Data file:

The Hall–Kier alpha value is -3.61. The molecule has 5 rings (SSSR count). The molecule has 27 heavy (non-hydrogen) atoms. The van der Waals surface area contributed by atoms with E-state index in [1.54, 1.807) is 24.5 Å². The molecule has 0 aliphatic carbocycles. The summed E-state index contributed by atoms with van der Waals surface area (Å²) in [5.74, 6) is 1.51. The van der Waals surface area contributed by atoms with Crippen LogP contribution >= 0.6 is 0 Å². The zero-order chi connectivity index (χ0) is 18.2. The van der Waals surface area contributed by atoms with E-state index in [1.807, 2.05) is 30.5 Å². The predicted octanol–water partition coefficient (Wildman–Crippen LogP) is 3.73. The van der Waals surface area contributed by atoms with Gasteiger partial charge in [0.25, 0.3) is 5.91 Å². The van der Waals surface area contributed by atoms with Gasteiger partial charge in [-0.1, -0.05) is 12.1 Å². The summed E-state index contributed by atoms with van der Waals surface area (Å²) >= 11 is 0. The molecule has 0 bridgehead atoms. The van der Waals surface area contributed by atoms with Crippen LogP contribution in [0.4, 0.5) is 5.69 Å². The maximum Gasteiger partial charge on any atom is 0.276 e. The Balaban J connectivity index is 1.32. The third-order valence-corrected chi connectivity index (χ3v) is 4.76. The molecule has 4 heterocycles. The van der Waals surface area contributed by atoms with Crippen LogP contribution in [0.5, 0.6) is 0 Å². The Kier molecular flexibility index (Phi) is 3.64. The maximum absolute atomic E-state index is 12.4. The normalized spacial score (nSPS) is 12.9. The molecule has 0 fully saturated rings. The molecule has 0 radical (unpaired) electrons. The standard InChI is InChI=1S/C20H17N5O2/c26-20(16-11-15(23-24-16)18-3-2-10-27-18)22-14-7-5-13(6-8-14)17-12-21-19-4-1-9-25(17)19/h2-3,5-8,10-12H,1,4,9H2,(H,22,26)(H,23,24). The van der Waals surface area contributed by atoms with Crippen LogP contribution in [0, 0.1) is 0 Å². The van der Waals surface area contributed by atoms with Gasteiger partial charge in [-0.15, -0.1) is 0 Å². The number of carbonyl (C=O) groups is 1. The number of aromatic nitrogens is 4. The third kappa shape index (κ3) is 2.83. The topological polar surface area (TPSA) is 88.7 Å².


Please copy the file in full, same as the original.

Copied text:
The Hall–Kier alpha value is -3.61. The molecule has 5 rings (SSSR count). The molecule has 27 heavy (non-hydrogen) atoms. The van der Waals surface area contributed by atoms with E-state index in [1.54, 1.807) is 24.5 Å². The molecule has 0 aliphatic carbocycles. The summed E-state index contributed by atoms with van der Waals surface area (Å²) in [5.74, 6) is 1.51. The van der Waals surface area contributed by atoms with Crippen LogP contribution >= 0.6 is 0 Å². The zero-order chi connectivity index (χ0) is 18.2. The van der Waals surface area contributed by atoms with E-state index in [1.807, 2.05) is 30.5 Å². The predicted octanol–water partition coefficient (Wildman–Crippen LogP) is 3.73. The van der Waals surface area contributed by atoms with Gasteiger partial charge in [0.25, 0.3) is 5.91 Å². The van der Waals surface area contributed by atoms with Gasteiger partial charge in [-0.1, -0.05) is 12.1 Å². The summed E-state index contributed by atoms with van der Waals surface area (Å²) >= 11 is 0. The molecule has 0 bridgehead atoms. The van der Waals surface area contributed by atoms with Crippen LogP contribution in [0.4, 0.5) is 5.69 Å². The maximum Gasteiger partial charge on any atom is 0.276 e. The Balaban J connectivity index is 1.32. The third-order valence-corrected chi connectivity index (χ3v) is 4.76. The molecule has 4 heterocycles. The van der Waals surface area contributed by atoms with Crippen LogP contribution in [0.5, 0.6) is 0 Å². The Kier molecular flexibility index (Phi) is 3.64. The maximum absolute atomic E-state index is 12.4. The normalized spacial score (nSPS) is 12.9. The molecule has 0 fully saturated rings. The molecule has 0 radical (unpaired) electrons. The standard InChI is InChI=1S/C20H17N5O2/c26-20(16-11-15(23-24-16)18-3-2-10-27-18)22-14-7-5-13(6-8-14)17-12-21-19-4-1-9-25(17)19/h2-3,5-8,10-12H,1,4,9H2,(H,22,26)(H,23,24). The van der Waals surface area contributed by atoms with Crippen LogP contribution in [0, 0.1) is 0 Å². The van der Waals surface area contributed by atoms with Gasteiger partial charge in [-0.15, -0.1) is 0 Å². The number of carbonyl (C=O) groups is 1. The number of aromatic nitrogens is 4. The third kappa shape index (κ3) is 2.83. The topological polar surface area (TPSA) is 88.7 Å².